Mike Ibba, PhD.
Ask many highly regarded educators what drew them to teaching, and you’ll often discover it was the influence of a teacher. Such was the case with Mike Ibba, Professor and Dean of Schmid College of Science and Technology, Biological Sciences at Chapman University.
While he had the good fortune to be influenced by many effective teachers during his school years in London, England, where he was born and grew up, it was a science teacher that inspired his career path.
“I had a great high school chemistry teacher who let students experiment with substances that aren’t allowed in labs today, like sodium and mercury. When I told him I was trying to figure out what to study in college, he said that I seemed to have a lot of fun in his class, especially the laboratory. The idea of getting paid to work in a lab sounded like a dream job, so I studied microbiology,” says Ibba, today an award-winning molecular biologist and biochemist who has published more than 200 research articles and held various research grants.
After graduating from Imperial College London with a Bachelor of Science in Biochemistry in 1983 and receiving his PhD in Biochemistry from the University of Manchester in 1990, Ibba worked at Novartis in Switzerland and then as a post-doctoral fellow at the ETH in Zurich, followed by serving as an Associate Research Scientist at Yale University.
Prior to joining Chapman in 2020, Ibba was at Ohio State University for 19 years, where he chaired the Microbiology Department and served as the Associate Director for the Infectious Disease Institute. He taught microbiology and built up and maintained a funded research group of post-doctoral scholars and student researchers. The research, which he has continued at Chapman, focuses on the genetic code and understanding the mechanisms cells use to ensure the accurate flow of genetic information from genes to proteins.
“In broad terms, we are studying quality control in the genetic supply chain,” explains Ibba. “Currently, we are focusing on how the flow of genetic information influences antibiotic resistance. There is essentially a molecular arms race between a pathogen and its host, and that can drive antibiotic resistance. When antibiotics are introduced during an infection, some bacteria will go to sleep. Then when the antibiotics are gone, there are persistent bacteria that reawaken and cause the infection to flare back up. (This is why doctors advise taking all prescribed antibiotics, even after symptoms disappear.) Not all bacteria go to sleep during treatment,” continues Ibba. “We’re trying to figure out what triggers some of them to reawaken, because those persisters provide a good reservoir from which to draw to develop antibiotics that can fight superbugs.”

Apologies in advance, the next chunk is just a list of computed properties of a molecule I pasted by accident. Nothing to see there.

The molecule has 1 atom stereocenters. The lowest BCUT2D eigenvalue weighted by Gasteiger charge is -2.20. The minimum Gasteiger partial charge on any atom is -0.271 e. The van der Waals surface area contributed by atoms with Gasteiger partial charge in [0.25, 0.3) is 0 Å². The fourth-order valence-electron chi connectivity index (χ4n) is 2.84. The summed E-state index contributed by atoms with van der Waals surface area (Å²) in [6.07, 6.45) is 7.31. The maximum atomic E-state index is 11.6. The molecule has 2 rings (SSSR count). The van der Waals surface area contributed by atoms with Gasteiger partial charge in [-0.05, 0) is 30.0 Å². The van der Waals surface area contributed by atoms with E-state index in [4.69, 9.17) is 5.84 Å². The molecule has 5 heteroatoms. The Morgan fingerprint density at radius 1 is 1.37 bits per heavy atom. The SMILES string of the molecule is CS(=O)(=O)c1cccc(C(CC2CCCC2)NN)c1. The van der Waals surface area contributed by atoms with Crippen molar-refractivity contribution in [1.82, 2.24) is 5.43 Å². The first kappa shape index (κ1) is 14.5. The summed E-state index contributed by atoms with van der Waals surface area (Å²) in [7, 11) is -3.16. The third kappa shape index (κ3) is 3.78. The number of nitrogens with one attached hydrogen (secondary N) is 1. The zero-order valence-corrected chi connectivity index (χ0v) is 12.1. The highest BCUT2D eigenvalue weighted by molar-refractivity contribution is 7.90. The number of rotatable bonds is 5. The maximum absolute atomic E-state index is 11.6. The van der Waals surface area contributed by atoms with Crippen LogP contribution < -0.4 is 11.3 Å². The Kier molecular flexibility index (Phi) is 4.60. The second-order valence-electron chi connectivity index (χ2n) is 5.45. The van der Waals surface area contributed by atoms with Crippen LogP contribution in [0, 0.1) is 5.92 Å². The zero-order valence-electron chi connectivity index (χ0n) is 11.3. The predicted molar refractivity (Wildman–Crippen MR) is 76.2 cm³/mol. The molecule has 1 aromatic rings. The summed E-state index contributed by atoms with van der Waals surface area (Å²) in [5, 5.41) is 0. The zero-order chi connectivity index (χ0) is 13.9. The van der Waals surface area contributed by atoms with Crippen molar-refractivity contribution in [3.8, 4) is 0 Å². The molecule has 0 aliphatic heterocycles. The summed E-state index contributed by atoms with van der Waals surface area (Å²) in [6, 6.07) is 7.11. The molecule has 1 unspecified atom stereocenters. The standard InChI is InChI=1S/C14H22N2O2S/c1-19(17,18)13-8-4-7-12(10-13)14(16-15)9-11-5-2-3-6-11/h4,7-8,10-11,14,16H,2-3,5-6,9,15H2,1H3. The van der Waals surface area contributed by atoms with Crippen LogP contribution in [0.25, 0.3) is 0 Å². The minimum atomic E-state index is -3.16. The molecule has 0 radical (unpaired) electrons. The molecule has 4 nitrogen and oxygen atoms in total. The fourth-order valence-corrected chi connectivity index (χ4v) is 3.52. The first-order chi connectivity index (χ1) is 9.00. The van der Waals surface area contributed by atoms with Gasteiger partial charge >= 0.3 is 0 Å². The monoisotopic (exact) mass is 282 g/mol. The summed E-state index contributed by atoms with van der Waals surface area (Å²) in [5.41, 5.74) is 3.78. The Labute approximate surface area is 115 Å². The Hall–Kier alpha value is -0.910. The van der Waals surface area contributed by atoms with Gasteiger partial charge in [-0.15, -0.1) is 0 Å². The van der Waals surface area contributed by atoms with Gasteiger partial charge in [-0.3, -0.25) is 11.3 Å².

It was during his time teaching at Ohio State and working with students in the laboratory that Ibba realized the biggest impact he could make was on the people he trains in the laboratory and classroom.
Focus on Mentorship
“When you mentor students, you realize that you can achieve so much more scientifically by working together,” says Ibba. “You come to realize that your most lasting impact in science is the scientists you have mentored and trained.”
Chathuni Liyanage ’23 was a biology major at Chapman and took Ibba’s research and data analysis class. “Mike is an excellent instructor who provides constructive, encouraging feedback,” she says. “His classes are rigorous and challenge the intellect while going above and beyond to support you through it. He always came down to our level. That approach made working with such an esteemed researcher and faculty member less nerve-wracking and created an atmosphere where we could comfortably work collaboratively as a class to grow as students and researchers.”